20.  It is found that the act of reaching a consensus not to overturn the superintendent’s decision with respect to the teacher reassignments went beyond the permissible use of executive session, which is limited to discussion and deliberations in accordance with §1-200(6), G.S.  See Clarence Jennings v. Board of Selectmen, Town of Easton, Docket #FIC 2004-376 (August 10, 2005) (“act of reaching the decision not to refer the personnel matter to the Board of Ethics went beyond the permissible use of executive session”); Norbut v. New Britain Board of Public Works, Docket #FIC 90-169 (April 24, 1991) (“consensus of the respondent was equivalent to a vote”); The Bristol Press v. Board of Education of the City and Town of Bristol, Docket #FIC 78-50 (May 23, 1978)(consensus in executive session violated provisions of Freedom of Information Act).
    
     21.  Consequently, it is concluded that the respondents violated §§1-225(a) and 1-200(6), G.S., by reaching that consensus not to override the superintendent’s decision concerning reassignments in executive session. 
     22. The complainant requested that the Commission impose appropriate sanctions against the respondents and to declare the July 1, 2015 special meeting null and void.
     23.  In light of the fact that the respondents took no action to override the reassignments at its July 1, 2015 meeting, this Commission in its discretion declines to declare null and void a meeting that was substantially in compliance with the Freedom of Information procedural requirements.  With respect to the complainant’s request for sanctions, it is found that the violation at issue stems from a misunderstanding of the provisions of the FOI Act, and that therefore, the request for the imposition of civil penalties is denied.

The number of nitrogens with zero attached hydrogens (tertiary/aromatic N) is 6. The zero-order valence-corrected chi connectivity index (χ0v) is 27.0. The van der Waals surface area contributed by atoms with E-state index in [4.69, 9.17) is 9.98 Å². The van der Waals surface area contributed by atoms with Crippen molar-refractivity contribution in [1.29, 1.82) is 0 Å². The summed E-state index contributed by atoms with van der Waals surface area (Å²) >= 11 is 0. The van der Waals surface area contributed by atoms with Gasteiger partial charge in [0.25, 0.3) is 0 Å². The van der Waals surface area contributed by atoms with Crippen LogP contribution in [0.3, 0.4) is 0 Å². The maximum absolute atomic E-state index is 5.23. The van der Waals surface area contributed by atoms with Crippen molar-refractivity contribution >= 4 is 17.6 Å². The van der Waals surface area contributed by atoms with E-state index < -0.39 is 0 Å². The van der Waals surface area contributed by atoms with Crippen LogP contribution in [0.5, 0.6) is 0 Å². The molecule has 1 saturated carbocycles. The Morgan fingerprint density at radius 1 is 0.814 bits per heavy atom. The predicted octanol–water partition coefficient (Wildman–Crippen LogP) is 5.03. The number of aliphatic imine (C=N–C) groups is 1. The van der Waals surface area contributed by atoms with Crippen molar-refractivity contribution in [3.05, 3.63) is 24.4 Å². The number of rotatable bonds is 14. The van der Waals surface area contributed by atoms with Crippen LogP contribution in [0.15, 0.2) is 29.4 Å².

The following order by the Commission is hereby recommended on the basis of the record concerning the above-captioned complaint:

     1. Henceforth, the respondents shall strictly comply with the provisions of §§1-225(a)
and 1-200(6), G.S.
Approved by Order of the Freedom of Information Commission at its regular meeting of May 11, 2016.
__________________________
Cynthia A. Cannata
Acting Clerk of the Commission

PURSUANT TO SECTION 4-180(c), G.S., THE FOLLOWING ARE THE NAMES OF EACH PARTY AND THE MOST RECENT MAILING ADDRESS, PROVIDED TO THE FREEDOM OF INFORMATION COMMISSION, OF THE PARTIES OR THEIR AUTHORIZED REPRESENTATIVE.
THE PARTIES TO THIS CONTESTED CASE ARE:
Linda Congdon-Marr
307 Woodward Road
Brooklyn, CT  06234
Mary Ellen Lyons, Chairperson, Board of Education, Brooklyn
Public Schools; Robert Rossi, as member, Brooklyn Board of
Education, Brooklyn Public Schools; Sheila Johnson, as
member, Brooklyn Board of Education, Brooklyn Public
Schools; John Donfrancisco, as member, Brooklyn Board
of Education, Brooklyn Public Schools; Amy Majek,
member, Brooklyn Board of Education, Brooklyn
Public Schools; and Board of Education,
Brooklyn Public Schools
c/o Anne Littlefield Esq. and
Kevin M. Roy, Esq.
Shipman and Goodwin, LLP
One Constitution Plaza
Hartford, CT  06103-1919
____________________________
Cynthia A. Cannata
Acting Clerk of the Commission

FIC/2015-467/FD/cac/5/11/2016